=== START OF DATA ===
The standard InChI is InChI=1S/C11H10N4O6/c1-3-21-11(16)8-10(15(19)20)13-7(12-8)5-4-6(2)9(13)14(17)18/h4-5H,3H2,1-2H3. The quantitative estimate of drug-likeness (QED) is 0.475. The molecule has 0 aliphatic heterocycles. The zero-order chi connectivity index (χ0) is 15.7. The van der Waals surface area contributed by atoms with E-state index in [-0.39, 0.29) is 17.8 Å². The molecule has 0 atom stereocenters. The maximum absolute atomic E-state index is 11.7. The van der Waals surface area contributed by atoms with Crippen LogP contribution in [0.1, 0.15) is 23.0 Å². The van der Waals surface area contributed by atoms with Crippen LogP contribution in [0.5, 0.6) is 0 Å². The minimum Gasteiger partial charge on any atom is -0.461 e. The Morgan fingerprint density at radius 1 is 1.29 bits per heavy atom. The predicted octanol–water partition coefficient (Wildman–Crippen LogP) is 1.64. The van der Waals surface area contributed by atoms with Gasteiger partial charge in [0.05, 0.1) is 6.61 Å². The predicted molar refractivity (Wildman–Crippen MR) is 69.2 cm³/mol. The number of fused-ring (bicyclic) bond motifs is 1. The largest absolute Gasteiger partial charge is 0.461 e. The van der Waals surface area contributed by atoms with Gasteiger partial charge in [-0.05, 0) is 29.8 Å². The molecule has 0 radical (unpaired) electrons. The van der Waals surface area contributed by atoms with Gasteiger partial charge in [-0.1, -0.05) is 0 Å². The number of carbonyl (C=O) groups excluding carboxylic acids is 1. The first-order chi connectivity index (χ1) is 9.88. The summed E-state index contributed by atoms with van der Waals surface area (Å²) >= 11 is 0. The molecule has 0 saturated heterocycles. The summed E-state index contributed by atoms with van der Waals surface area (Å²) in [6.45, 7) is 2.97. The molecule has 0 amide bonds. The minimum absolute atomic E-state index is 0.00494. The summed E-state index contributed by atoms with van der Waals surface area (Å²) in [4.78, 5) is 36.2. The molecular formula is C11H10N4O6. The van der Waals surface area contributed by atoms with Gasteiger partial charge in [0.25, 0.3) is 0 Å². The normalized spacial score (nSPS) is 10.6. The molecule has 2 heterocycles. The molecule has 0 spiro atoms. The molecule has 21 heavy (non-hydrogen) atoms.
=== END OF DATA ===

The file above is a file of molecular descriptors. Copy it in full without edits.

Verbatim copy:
The standard InChI is InChI=1S/C11H10N4O6/c1-3-21-11(16)8-10(15(19)20)13-7(12-8)5-4-6(2)9(13)14(17)18/h4-5H,3H2,1-2H3. The quantitative estimate of drug-likeness (QED) is 0.475. The molecule has 0 aliphatic heterocycles. The zero-order chi connectivity index (χ0) is 15.7. The van der Waals surface area contributed by atoms with E-state index in [-0.39, 0.29) is 17.8 Å². The molecule has 0 atom stereocenters. The maximum absolute atomic E-state index is 11.7. The van der Waals surface area contributed by atoms with Crippen LogP contribution in [0.1, 0.15) is 23.0 Å². The van der Waals surface area contributed by atoms with Crippen LogP contribution in [0.5, 0.6) is 0 Å². The minimum Gasteiger partial charge on any atom is -0.461 e. The Morgan fingerprint density at radius 1 is 1.29 bits per heavy atom. The predicted octanol–water partition coefficient (Wildman–Crippen LogP) is 1.64. The van der Waals surface area contributed by atoms with Gasteiger partial charge in [0.05, 0.1) is 6.61 Å². The predicted molar refractivity (Wildman–Crippen MR) is 69.2 cm³/mol. The number of fused-ring (bicyclic) bond motifs is 1. The largest absolute Gasteiger partial charge is 0.461 e. The van der Waals surface area contributed by atoms with Gasteiger partial charge in [-0.05, 0) is 29.8 Å². The molecule has 0 radical (unpaired) electrons. The van der Waals surface area contributed by atoms with Gasteiger partial charge in [-0.1, -0.05) is 0 Å². The number of carbonyl (C=O) groups excluding carboxylic acids is 1. The first-order chi connectivity index (χ1) is 9.88. The summed E-state index contributed by atoms with van der Waals surface area (Å²) >= 11 is 0. The molecule has 0 saturated heterocycles. The summed E-state index contributed by atoms with van der Waals surface area (Å²) in [6.45, 7) is 2.97. The molecule has 0 amide bonds. The minimum absolute atomic E-state index is 0.00494. The summed E-state index contributed by atoms with van der Waals surface area (Å²) in [4.78, 5) is 36.2. The molecular formula is C11H10N4O6. The van der Waals surface area contributed by atoms with Gasteiger partial charge in [0.25, 0.3) is 0 Å². The normalized spacial score (nSPS) is 10.6. The molecule has 2 heterocycles. The molecule has 0 spiro atoms. The molecule has 21 heavy (non-hydrogen) atoms.